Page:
Roundworm infections (Toxocara cati, Toxascaris leonina) are common in cats and kittens. Infection can occur by ingestion of contaminated food and water or infected paratenic hosts. Transmammary infection does occur, but transplacental infection has not been reported. The reported prepatent period for T. cati is 8 weeks but may be as short as 3 weeks depending on the mode of infection (e.g., ingestion of an egg or paratenic host, or transmammary infection). Similarly, the reported prepatent period for T. leonina varies but is generally accepted to be 7 to 10 weeks.
Hookworm infections (Ancylostoma spp.) are uncommon in cats. Infection occurs via ingestion of contaminated food or water, consumption of a paratenic host, or transdermal larval migration. Transmammary infection has not been reported in cats. The prepatent period ranges from 19 to 28 days. Toxascaris leonina and A. braziliense (rare in Canada) can also infect dogs, which is an important consideration in multi-pet households.
Whipworm infections (Trichuris felis) rarely occur in cats in North America. Eucoleus (Capillaria) aerophila should be considered when eggs with bipolar plugs are identified by fecal examination.
Prevalence data for different Canadian geographical areas can be found in the Canadian Guidelines for the Treatment of Parasites in Dogs and Cats.
While tapeworm infection is often diagnosed by finding tapeworm segments in the cat’s perineal area, on feces, or on bedding, this evidence is not always available. Therefore, the possibility of tapeworm infection must be based on the patient’s individual risk factors. At each preventive healthcare visit, the cat should be assessed for fleas and the client questioned about the cat’s hunting habits. Not all products have broad-spectrum activity against all tapeworm species, so it is important to identify which species is implicated. For example, fenbendazole will not eliminate tapeworm infection (Dipylidium caninum) secondary to flea ingestion.
Only affected individuals (not in-contact animals) need to be treated because cestodes require an intermediate host for transmission. Note should be made if exposure to common intermediate hosts (e.g., fleas in the household or access to rodents) exists as this increases the possibility of infection in other pets in the household. Repeated treatments for tapeworm infection should not be necessary in cases where the source of infection has been successfully eliminated. When repeat exposure occurs, such as in cats consuming rodents, a regular deworming plan for Taenia taeniaeformis is recommended. Similarly, if fleas are not successfully controlled, repeated therapy will be needed for D. caninum. All kittens should receive at least 1 deworming with a product effective against tapeworms during their initial deworming series. Adult cats should receive periodic treatment based on risk factors.
RECOMMENDED INTERNAL FELINE PARASITE PREVENTION PROTOCOLS BY LIFESTAGE:
Kittens less than 6 months of age
Kittens are a vulnerable age group for internal parasites. All kittens should receive an anthelmintic at 2, 4, 6 and 8 weeks of age, to ensure prompt removal of Toxocara spp. acquired from the queen, followed by monthly treatments until 6 months of age. Alternatively, when kittens are first brought home, they should receive an anthelmintic that is adulticidal for a minimum of 3 treatments spaced 2 weeks apart. Initial deworming frequency is reduced if a product with adulticidal and larvicidal activity is used. Following this initial deworming, kittens should be treated with a broad-spectrum parasiticide monthly until 6 months of age. Nursing queens should be treated at the same time as their kittens to prevent patent infections. All kittens should receive at least 1 deworming treatment that includes a product effective against tapeworms.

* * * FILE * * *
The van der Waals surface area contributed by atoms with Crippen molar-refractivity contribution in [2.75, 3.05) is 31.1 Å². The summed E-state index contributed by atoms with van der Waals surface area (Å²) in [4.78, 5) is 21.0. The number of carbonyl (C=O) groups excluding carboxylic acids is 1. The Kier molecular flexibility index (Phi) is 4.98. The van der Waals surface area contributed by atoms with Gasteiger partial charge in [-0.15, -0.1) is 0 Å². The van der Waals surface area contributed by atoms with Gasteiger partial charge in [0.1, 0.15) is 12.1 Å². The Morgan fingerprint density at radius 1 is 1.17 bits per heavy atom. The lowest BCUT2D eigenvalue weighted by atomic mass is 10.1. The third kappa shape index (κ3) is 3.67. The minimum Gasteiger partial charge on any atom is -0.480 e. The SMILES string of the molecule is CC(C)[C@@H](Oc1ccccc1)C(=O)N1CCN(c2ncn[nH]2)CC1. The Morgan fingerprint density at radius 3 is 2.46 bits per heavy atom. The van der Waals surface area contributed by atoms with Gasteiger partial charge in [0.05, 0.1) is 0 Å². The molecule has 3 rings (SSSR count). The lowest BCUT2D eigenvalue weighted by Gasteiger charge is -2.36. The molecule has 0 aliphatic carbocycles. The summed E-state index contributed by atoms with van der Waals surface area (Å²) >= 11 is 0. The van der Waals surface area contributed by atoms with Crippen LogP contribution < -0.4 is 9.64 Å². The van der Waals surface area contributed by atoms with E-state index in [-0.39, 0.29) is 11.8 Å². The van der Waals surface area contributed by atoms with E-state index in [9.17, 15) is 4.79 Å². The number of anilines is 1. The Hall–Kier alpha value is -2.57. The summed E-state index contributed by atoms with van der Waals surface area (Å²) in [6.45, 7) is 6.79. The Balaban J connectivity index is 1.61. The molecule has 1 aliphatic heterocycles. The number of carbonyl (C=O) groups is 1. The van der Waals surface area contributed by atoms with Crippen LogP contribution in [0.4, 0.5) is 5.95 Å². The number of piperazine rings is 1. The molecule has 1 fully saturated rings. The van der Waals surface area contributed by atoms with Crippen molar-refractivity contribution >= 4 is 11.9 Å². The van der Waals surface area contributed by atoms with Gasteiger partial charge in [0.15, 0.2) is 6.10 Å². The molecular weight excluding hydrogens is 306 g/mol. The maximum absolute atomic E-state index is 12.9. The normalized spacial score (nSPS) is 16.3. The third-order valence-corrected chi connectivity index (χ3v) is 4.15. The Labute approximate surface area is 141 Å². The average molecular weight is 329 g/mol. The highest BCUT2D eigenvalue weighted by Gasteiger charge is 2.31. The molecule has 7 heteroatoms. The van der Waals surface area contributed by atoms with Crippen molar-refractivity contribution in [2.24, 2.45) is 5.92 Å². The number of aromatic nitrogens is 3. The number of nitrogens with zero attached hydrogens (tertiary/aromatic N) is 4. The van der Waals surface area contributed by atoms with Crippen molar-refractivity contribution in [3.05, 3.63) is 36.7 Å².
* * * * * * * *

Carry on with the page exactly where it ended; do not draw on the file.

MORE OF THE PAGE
Cats over 6 months of age
At 6 months of age, start a year-round or seasonal protocol administering a broad-spectrum parasiticide based on the cat’s risk for external and internal parasites. Heartworm prevention should be recommended for cats in endemic areas, and for cats that travel to endemic areas. Due to the high false negative rate for detecting parasites via routine in-house fecal examinations, deworming 2-4 times per year is recommended by various expert groups, if the cat is not receiving regular, monthly treatment.
Intestinal Protozoal Infections
Heartworm Disease in Cats
The cat is a partially adapted host for the heartworm parasite Dirofilaria immitis and is considered to be more resistant to infection with adult heartworm than the dog. Current research data indicate that 3 to 10 adult worms will develop in approximately 75% of cats experimentally infected with 100 3rd stage larvae (L3). This is in comparison to 60 adult worms in 100% of experimentally infected dogs.
However, cats can develop significant pulmonary disease in response to immature heartworms; adult worms are not required for pathologic changes and clinical signs. Wherever the heartworm host mosquito species are found, the risk of mosquito bite is the same for dogs and cats. While some mosquito species do demonstrate a preference for dogs, the most common mosquito species in urban centres, Culex spp., feeds on both cats and dogs without preference. Additionally, cats do not need to go outside to be exposed to infected mosquito hosts.
As a partially adapted host, where zero to minimal adult heartworms develop, diagnosis of heartworm infection in the cat is difficult. Infected cats may exhibit only transient clinical signs (e.g., vomiting or coughing) or die of infection without a diagnosis. It is therefore recommended that cats living in, (or travelling to) endemic areas should receive appropriate monthly preventives against heartworm beginning within 1 month of first mosquito exposure and continuing until 1 month after the last exposure to mosquitoes. Due to the low risk of adult worm development and the higher incidence of unisex infections (often male), testing before administration of prophylaxis is not required.
Testing cats for exposure (antibody) to heartworm or infection with adult (antigen) heartworm should be considered in endemic areas and where patients are exhibiting signs suggestive of feline heartworm infection, although interpretation of results is often difficult, and infection may be missed. Imaging (radiology, ultrasound) may provide additional diagnostic information.
FELINE SPECIALIST AUTHORS
- Susan Little, DVM, DABVP (Feline Practice) Bytown Cat Hospital, Ottawa, Ontario
- Diane McKelvey, DVM, DABVP (Feline Practice) Aberdeen Veterinary Hospital, Kamloops, British Columbia
- Elizabeth O’Brien, DVM, DABVP (Feline Practice) The Cat Clinic, Hamilton, Ontario
- Elizabeth Ruelle, DVM, DABVP (Feline Practice) Wild Rose Cat Clinic of Calgary, Calgary, Alberta
- Kelly St. Denis, MSC, DVM, DABVP (Feline Practice) The Charing Cross Cat Clinic, Brantford, Ontario
- Margie Scherk, DVM, DABVP (Feline Practice) catsINK, Vancouver, British Columbia
Please Note: Not all resources are available in both English and French.